Kathryn Riley introduces the ideas about the importance of place in schools for young people from her book, Leadership of Place: Stories from Schools in the US, UK and South Africa (2013).
Irish playwright Brien Friel captures the importance of place in the human psyche. Our nostalgia for home. Our personal search for a place to belong. South Africa activist, Mamphela Ramphele writes about the lives of migrant workers. Her evocative book, ‘A Bed Called Home’, gives us a flavour of the lives of migrant worker housed in Spartan and crowded conditions in Cape Town Hostels. Their bed is their one piece of personal space.
The importance of place has come to me through my work with schools in many parts of the globe. In a world of social and global transformation, place is of growing importance. Place is a physical entity, a building, a location that is important to us. It’s an emotional response to the world around us. It’s connected to our sense of self, identity, worth.
In Leadership of Place, I write about the role of schools in helping young people find their place in the world. But it doesn’t always work. Take, for example, the story of Kustrim who came to England from Albania to avoid ethnic conflict. He found himself at odds with the school. He wore an Albanian flag and a two-headed eagle around his neck. He wouldn’t take them off and he ended up being excluded from his school. The school couldn’t find a place for him. He couldn’t find his place in the school.
At the heart of Leadership of Place are three locality studies. These explore the notion of context and meaning through the eyes and ears of young people and school leaders, in schools serving deprived communities:
• Brooklyn New York, a world of contrasting neighbourhoods;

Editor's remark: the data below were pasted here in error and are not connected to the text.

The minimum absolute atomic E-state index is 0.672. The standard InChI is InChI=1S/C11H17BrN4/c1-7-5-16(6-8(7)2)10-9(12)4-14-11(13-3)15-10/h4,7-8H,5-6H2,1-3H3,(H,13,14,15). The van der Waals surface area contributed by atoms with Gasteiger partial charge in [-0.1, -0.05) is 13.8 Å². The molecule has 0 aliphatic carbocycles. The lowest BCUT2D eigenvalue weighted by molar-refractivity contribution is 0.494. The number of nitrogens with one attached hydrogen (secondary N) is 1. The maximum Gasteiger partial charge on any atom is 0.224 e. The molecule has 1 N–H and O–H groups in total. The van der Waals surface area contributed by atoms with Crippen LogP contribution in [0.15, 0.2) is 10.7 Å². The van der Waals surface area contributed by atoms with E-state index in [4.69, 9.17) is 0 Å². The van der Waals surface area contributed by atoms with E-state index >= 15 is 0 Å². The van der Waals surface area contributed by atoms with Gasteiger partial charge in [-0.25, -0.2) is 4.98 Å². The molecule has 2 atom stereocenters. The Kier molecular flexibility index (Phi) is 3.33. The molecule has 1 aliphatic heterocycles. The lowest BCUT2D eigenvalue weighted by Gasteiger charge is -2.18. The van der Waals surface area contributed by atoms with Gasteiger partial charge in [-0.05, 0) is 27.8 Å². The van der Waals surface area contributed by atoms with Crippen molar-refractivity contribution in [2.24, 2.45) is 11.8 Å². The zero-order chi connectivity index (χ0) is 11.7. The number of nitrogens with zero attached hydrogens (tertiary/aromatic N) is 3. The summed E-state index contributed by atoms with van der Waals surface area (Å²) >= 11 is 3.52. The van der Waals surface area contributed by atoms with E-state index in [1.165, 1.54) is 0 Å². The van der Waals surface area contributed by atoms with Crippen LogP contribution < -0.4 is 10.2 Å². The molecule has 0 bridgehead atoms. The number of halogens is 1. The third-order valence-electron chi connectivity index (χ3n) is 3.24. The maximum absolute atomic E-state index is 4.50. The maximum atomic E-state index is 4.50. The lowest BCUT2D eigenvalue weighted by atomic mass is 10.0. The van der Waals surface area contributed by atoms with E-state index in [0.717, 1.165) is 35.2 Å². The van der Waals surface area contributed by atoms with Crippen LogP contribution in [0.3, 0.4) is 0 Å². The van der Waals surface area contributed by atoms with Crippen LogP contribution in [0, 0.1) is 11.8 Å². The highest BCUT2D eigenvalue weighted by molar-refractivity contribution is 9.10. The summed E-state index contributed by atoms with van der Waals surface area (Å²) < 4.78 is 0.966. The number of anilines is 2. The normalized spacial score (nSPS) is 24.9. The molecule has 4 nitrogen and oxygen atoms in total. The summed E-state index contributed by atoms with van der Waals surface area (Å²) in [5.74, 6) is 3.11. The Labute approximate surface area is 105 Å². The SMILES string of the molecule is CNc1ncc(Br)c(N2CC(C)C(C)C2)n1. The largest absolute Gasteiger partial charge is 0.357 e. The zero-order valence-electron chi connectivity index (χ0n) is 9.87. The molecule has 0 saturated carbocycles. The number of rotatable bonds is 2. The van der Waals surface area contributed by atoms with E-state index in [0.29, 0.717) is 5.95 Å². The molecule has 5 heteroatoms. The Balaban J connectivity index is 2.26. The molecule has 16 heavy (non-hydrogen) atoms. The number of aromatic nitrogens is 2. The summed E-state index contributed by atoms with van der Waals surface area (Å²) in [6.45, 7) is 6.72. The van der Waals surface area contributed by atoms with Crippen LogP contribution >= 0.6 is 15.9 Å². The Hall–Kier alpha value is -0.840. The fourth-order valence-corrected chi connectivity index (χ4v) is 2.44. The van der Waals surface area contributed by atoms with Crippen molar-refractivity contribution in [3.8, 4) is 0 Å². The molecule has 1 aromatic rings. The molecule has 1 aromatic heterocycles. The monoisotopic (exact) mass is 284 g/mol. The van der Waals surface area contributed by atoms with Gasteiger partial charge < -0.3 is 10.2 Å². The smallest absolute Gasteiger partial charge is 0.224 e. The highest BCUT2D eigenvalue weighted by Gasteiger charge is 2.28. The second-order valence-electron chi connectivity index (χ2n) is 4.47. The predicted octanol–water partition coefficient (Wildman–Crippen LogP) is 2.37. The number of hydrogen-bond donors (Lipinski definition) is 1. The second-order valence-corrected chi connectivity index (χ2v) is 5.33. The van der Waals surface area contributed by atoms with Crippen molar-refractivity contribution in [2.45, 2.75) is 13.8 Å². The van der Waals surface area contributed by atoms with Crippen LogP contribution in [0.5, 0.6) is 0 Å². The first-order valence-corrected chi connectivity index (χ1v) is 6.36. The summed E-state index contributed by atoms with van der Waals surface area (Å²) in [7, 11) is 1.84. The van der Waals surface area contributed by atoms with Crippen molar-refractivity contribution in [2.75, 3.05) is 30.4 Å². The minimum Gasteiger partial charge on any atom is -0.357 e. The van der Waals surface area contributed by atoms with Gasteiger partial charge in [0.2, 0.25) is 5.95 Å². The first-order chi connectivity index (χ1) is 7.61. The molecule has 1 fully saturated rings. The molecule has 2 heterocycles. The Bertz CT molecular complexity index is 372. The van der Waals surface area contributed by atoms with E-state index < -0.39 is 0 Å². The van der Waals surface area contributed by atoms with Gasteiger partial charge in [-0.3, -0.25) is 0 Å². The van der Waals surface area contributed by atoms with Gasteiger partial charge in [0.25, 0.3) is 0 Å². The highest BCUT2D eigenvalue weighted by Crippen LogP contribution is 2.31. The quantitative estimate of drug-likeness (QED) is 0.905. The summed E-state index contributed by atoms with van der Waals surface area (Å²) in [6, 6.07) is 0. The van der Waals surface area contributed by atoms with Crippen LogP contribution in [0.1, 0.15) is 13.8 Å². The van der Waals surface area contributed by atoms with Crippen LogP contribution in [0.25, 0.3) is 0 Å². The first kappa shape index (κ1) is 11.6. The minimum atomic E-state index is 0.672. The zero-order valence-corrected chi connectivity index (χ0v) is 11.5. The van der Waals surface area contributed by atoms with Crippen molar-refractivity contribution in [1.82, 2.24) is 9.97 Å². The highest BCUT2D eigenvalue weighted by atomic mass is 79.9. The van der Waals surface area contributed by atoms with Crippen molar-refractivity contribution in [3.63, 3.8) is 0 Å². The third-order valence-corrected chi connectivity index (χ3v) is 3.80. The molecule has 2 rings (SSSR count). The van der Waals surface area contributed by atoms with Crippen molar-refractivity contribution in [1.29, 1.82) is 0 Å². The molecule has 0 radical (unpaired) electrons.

• London’s East End which encompasses some of the richest and most deprived areas in the UK;
• The municipality of Nkonkobe, an impoverished rural area in the Eastern Cape of South Africa.
I look at leadership from a new lens: leadership of place. For many young people from disadvantaged areas, the experience of place is marked by living in divided communities. Divisions create insiders and outsiders: those who feel safe and those who don’t. These divisions can be physical, socioeconomic, imported by refugees from their countries of origin, or created by local gangs or
Over recent months, the BBC has covered numerous stories about gang culture: a possible truce between gangs in El Salvadore (4th March, 2103); how gang culture is portrayed in films (31st March, 2103); the vicious life of gang membership in Birmingham (6th April, 20213). One aspect of leadership of place is understanding what this means for young people.
A story I tell in the book is that of Carla, a New York school principal whose school serves some of the toughest parts of the city. Carla brought a gang leader who had been in a Federal prison for ten years into school. “He had currency with the kids’ she told me, ‘he talked their language. What they learned from that programme was impossible to get on paper.’ Leadership of Place is about coming to grips with some of those tough issues.